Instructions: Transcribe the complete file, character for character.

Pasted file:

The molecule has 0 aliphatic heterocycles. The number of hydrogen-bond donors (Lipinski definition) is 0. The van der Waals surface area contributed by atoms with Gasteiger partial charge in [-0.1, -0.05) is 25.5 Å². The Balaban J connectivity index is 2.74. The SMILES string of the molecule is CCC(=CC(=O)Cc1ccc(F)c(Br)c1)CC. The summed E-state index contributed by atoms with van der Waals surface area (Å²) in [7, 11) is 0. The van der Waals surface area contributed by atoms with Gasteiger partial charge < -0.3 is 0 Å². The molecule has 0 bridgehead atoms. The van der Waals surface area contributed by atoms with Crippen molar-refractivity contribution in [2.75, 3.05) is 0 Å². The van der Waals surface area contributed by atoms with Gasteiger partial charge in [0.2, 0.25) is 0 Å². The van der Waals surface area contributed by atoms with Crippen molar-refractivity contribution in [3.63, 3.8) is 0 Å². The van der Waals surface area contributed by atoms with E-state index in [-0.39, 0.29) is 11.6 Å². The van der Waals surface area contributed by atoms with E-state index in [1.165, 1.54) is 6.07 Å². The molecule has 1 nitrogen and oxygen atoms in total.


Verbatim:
The molecule has 0 aliphatic heterocycles. The number of hydrogen-bond donors (Lipinski definition) is 0. The van der Waals surface area contributed by atoms with Gasteiger partial charge in [-0.1, -0.05) is 25.5 Å². The Balaban J connectivity index is 2.74. The SMILES string of the molecule is CCC(=CC(=O)Cc1ccc(F)c(Br)c1)CC. The summed E-state index contributed by atoms with van der Waals surface area (Å²) in [7, 11) is 0. The van der Waals surface area contributed by atoms with Gasteiger partial charge < -0.3 is 0 Å². The molecule has 0 bridgehead atoms. The van der Waals surface area contributed by atoms with Crippen molar-refractivity contribution in [2.75, 3.05) is 0 Å². The van der Waals surface area contributed by atoms with Gasteiger partial charge in [0.2, 0.25) is 0 Å². The van der Waals surface area contributed by atoms with Crippen molar-refractivity contribution in [3.63, 3.8) is 0 Å². The van der Waals surface area contributed by atoms with E-state index in [-0.39, 0.29) is 11.6 Å². The van der Waals surface area contributed by atoms with E-state index in [1.165, 1.54) is 6.07 Å². The molecule has 1 nitrogen and oxygen atoms in total.